Performance Marketing Jargon
1. What exactly is performance marketing?
Digital marketing campaigns that are concentrated on achieving quantifiable results based on specific business objectives are referred to as performance marketing. This implies that advertisers and marketers are only charged for certain user actions. For instance, a user might incur fees for performing certain actions, such as clicking on an advertisement (cost per click), making a purchase (cost per acquisition), or completing a lead form (cost per lead). Due to its ability to deliver more targeted results and a higher ROI than conventional advertising techniques, this pay-per-performance model has grown in popularity.
2. Advertiser, Publisher, Ad Network, Agency, and Tech platforms
An intricate ecosystem of participants is involved in performance marketing, including advertisers, publishers, ad networks, agencies, and tech platforms.
Publishers are the ones who put the ads on their websites, mobile apps, or other digital properties, while advertisers are the businesses or individuals who pay to have the ads displayed.
Ad networks act as intermediaries between advertisers and publishers, while agencies provide services such as ad creation, campaign management, and optimization.
Tech platforms provide the infrastructure and software tools necessary to carry out performance marketing campaigns, including analytics, tracking, and reporting.
3. What are KPIs?
The metrics used to assess a performance marketing campaign’s effectiveness are known as key performance indicators. The KPIs that matter most will depend on the specific business goals of the advertiser. Common KPIs include clicks, click-through rates (CTR), conversion rates, cost per acquisition (CPA), return on investment (ROI), and lifetime value (LTV). To optimize campaigns and improve results, KPIs must be tracked frequently.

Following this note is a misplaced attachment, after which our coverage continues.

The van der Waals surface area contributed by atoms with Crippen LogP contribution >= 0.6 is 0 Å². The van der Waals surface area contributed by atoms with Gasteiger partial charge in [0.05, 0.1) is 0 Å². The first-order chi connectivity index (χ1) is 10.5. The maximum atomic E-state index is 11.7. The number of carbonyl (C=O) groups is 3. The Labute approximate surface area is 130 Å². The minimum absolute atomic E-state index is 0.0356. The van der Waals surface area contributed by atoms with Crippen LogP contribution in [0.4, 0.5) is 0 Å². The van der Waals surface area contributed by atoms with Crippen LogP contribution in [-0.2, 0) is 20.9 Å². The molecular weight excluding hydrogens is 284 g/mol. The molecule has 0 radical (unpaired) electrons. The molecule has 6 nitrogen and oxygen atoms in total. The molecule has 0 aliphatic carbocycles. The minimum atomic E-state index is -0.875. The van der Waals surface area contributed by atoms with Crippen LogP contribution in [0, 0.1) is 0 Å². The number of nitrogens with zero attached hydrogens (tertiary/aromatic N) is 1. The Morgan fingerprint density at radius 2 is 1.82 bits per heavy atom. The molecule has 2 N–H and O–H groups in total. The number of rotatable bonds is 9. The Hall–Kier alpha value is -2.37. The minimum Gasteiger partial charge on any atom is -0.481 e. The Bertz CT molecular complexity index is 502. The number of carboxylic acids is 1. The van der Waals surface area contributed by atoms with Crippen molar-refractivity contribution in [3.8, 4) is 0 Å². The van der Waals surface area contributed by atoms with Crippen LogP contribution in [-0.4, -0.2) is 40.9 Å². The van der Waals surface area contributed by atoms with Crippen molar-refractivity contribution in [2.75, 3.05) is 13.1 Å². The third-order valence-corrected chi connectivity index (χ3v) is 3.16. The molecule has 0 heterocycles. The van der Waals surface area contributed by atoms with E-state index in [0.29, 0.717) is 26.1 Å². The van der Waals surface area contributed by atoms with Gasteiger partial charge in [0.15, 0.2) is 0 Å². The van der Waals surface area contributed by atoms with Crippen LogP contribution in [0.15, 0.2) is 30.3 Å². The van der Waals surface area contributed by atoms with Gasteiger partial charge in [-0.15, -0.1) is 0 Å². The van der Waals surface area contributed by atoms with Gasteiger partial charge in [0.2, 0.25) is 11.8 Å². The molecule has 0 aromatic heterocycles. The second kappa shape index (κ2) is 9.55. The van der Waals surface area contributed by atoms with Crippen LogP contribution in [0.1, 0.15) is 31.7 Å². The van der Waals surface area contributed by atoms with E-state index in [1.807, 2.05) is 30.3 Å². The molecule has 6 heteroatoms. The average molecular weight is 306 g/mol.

4. Buying models (CPC, CPM. CPI, CPA or CPL, CPD(Mastheads))
There are various buying models in the world of digital advertising, some of which are:
- CPC (Cost Per Click): In this model, advertisers pay for each click that their ad receives.
- CPM (Cost Per Mille): In this model, advertisers pay for every 1,000 impressions their ad receives.
- CPI (Cost Per Install): In this model, advertisers pay for each app installation that results from their ad.
- CPA (Cost Per Action): In this model, advertisers pay when a specific action, such as a purchase or sign-up, is taken as a result of their ad.
- CPL (Cost Per Lead): In this model, advertisers pay for each qualified lead that their ad generates.
- CPD (Cost Per Day): In this model, advertisers pay a fixed daily rate to display their ad on a particular website, often as a homepage masthead.
5. Different types of advertisers: B2C, B2B, D2C, and B2G
- B2C (Business-to-Consumer): Advertisers who sell products or services directly to consumers.
- B2B (Business-to-Business): Advertisers who sell products or services to other businesses.
- D2C (Direct-to-Consumer): Advertisers who sell products or services directly to consumers without intermediaries.
- B2G (Business-to-Government): Advertisers who sell products or services to governmental organizations.